Ahoy! Reality TV gets some local Spirit
Focus on ships' crews tries to avoid all the spray tans, yelling
A new reality show being filmed in Portland is trading fake tans, short skirts and drunken shouting matches for some good old-fashioned family values.
'Ships Ahoy!,' a fly-on-the-wall series that has been in production since August and will continue through December, documents the lives of the crew and passengers aboard the ships of the Portland Spirit - a river cruise company that has operated in the city for more than a decade.
Rather than using sensationalism to enhance drama, the show will demonstrate how the crew works as a family to solve real world problems in a positive manner - an unconventional approach to the genre, to the say least.
Kyle Bryant, owner of Cinesational Video Productions, a Christian production company, and creator of the show, says he thought of the show's concept one night while watching 'junk' on television.
'My wife and I came up with the idea of doing a reality show that wouldn't have the drama of people acting ridiculous,' Bryant says. 'I think the yelling and screaming stuff is getting old.'
Bryant says he chose the Portland Spirit as a focus for its close-knit staff and respectable reputation.
Although the show's pilot, which will be pitched to the Discovery Channel and the Travel Channel among others, will not have the scandalous backbiting of Lifetime's 'Project Runway' or the furious fist pumping of MTV's 'Jersey Shore,' it will depict what it's like being aboard the Spirit's five vessels, which, according to its creators, is more exciting than you would think.
For starters, the crew members are not your ordinary dining staff. Because the work is seasonal and requires a certain set of theatrical traits - employees are often required to sing and perform for the passengers - the crew includes a wide range of characters who, according to the show's press information, live 'somewhat quirky' lives.
One server, for example, played a terrorist on a national television show; others are songwriters and singers.
Courtesy of Cinesational Video Productions • Marylou and Kyle Bryant co-produce the wholesome new reality show, "Ships Ahoy!," about the crew and passengers aboard the Portland Spirit's river cruise ships.
Some yelling involved
At first glance, the show almost seems like a real-life version of 'Party Down' - an HBO comedy series that followed the inner workings of a catering company made up of eccentric actors and screenwriters.
'I had a young server several years ago who worked for me, and I knew she wrote plays. She went ahead and left for L.A. to make her big break, and about a year ago I come to find out she received an Emmy for being a writer on 'Grey's Anatomy,' ' says Dennis Corwin, general manager of the Portland Spirit. 'It's a certain kind of product that lends itself to creative people.'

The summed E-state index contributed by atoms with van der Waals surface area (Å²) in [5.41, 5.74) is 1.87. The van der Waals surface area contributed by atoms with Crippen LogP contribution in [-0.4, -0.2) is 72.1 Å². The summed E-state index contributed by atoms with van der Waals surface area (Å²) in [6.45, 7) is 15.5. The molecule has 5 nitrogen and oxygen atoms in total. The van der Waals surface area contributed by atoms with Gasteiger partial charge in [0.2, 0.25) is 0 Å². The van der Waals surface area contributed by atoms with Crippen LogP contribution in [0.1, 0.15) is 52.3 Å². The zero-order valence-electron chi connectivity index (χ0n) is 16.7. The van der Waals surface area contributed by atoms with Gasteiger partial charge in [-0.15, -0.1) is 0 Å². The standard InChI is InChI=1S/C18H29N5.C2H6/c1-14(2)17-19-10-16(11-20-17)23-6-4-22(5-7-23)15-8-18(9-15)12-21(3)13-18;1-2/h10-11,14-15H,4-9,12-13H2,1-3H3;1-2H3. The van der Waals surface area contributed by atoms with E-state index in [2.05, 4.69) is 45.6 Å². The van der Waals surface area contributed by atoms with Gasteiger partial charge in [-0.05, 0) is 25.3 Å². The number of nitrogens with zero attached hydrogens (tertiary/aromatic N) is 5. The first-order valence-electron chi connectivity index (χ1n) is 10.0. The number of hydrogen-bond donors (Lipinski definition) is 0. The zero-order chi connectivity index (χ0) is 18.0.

Cameras follow the crew as they host and cater events - from an anniversary party for five couples, each celebrating 50 years of marriage, to a rowdy wedding reception for hundreds. The stories of individual crew members and passengers are showcased as they interact with one another.
'It's going to be personality driven. I think the viewers are going to find these people - the passengers and the crew - really interesting, and they're going to want to know what they do next,' Bryant says.
Their interactions are not always pleasant, however. Sometimes situations with intoxicated passengers turn ugly (there's got to be some yelling). Other times, the crew - partly made up of real family as many of its members are husbands, wives, daughters and sons - has disagreements, like when a bride's wedding cake is dropped.
Then, there are the unexpected problems that occur on the water, like a drowning windsurfer in need of rescuing or a suicidal woman almost hitting one of the moored boats with her car - juicy reality drama at its finest.
Even though the drama can be there, the difference between 'Ships Ahoy!' and other reality series is its focus on how it's solved. Just like a family, after fights occur, the crew works out its differences and comes together to resolve the issue, which demonstrates a more reassuring reality than that often seen on television.
'As is with every walk of life, this job has tough challenges and people make mistakes, but what we don't want to do is create a 'Jersey Shore'-type drama,' Corwin says. 'It's about dealing with emergencies and crises and trying to show a positive resolution.'